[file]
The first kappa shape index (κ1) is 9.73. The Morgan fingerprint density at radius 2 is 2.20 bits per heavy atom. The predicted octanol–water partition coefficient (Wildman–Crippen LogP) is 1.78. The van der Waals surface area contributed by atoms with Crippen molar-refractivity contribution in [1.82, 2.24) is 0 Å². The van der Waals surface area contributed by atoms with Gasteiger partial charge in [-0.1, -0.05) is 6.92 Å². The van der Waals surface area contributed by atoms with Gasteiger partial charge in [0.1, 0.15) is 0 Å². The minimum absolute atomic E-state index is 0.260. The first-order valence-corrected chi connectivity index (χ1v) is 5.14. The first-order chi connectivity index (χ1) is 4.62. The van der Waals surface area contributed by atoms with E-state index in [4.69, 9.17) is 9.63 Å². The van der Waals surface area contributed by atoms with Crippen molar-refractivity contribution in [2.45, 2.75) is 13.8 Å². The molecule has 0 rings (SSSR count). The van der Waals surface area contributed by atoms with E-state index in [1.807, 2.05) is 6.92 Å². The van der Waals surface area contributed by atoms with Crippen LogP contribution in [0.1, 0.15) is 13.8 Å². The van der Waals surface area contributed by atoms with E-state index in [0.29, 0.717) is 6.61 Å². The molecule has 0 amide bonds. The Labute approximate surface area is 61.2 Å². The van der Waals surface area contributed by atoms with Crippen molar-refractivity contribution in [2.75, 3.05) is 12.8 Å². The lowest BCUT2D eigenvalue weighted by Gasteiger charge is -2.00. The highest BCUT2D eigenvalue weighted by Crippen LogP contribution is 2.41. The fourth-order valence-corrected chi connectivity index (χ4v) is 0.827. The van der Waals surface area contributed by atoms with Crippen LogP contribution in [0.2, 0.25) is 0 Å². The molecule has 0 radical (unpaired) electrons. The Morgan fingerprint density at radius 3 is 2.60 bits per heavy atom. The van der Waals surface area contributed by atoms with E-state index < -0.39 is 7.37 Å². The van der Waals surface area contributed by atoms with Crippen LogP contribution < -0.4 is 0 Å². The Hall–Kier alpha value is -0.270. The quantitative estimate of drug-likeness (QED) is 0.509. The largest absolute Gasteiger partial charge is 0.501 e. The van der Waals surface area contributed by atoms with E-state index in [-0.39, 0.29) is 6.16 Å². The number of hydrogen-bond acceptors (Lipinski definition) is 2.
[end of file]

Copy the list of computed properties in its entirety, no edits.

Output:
The first kappa shape index (κ1) is 9.73. The Morgan fingerprint density at radius 2 is 2.20 bits per heavy atom. The predicted octanol–water partition coefficient (Wildman–Crippen LogP) is 1.78. The van der Waals surface area contributed by atoms with Crippen molar-refractivity contribution in [1.82, 2.24) is 0 Å². The van der Waals surface area contributed by atoms with Gasteiger partial charge in [-0.1, -0.05) is 6.92 Å². The van der Waals surface area contributed by atoms with Gasteiger partial charge in [0.1, 0.15) is 0 Å². The minimum absolute atomic E-state index is 0.260. The first-order valence-corrected chi connectivity index (χ1v) is 5.14. The first-order chi connectivity index (χ1) is 4.62. The van der Waals surface area contributed by atoms with E-state index in [4.69, 9.17) is 9.63 Å². The van der Waals surface area contributed by atoms with Crippen molar-refractivity contribution in [2.45, 2.75) is 13.8 Å². The molecule has 0 rings (SSSR count). The van der Waals surface area contributed by atoms with E-state index in [1.807, 2.05) is 6.92 Å². The van der Waals surface area contributed by atoms with Crippen LogP contribution in [0.1, 0.15) is 13.8 Å². The van der Waals surface area contributed by atoms with E-state index in [0.29, 0.717) is 6.61 Å². The molecule has 0 amide bonds. The Labute approximate surface area is 61.2 Å². The van der Waals surface area contributed by atoms with Crippen molar-refractivity contribution in [2.75, 3.05) is 12.8 Å². The lowest BCUT2D eigenvalue weighted by Gasteiger charge is -2.00. The highest BCUT2D eigenvalue weighted by Crippen LogP contribution is 2.41. The fourth-order valence-corrected chi connectivity index (χ4v) is 0.827. The van der Waals surface area contributed by atoms with Crippen LogP contribution in [0.2, 0.25) is 0 Å². The molecule has 0 radical (unpaired) electrons. The Morgan fingerprint density at radius 3 is 2.60 bits per heavy atom. The van der Waals surface area contributed by atoms with E-state index < -0.39 is 7.37 Å². The van der Waals surface area contributed by atoms with Crippen LogP contribution < -0.4 is 0 Å². The Hall–Kier alpha value is -0.270. The quantitative estimate of drug-likeness (QED) is 0.509. The largest absolute Gasteiger partial charge is 0.501 e. The van der Waals surface area contributed by atoms with E-state index in [-0.39, 0.29) is 6.16 Å². The number of hydrogen-bond acceptors (Lipinski definition) is 2.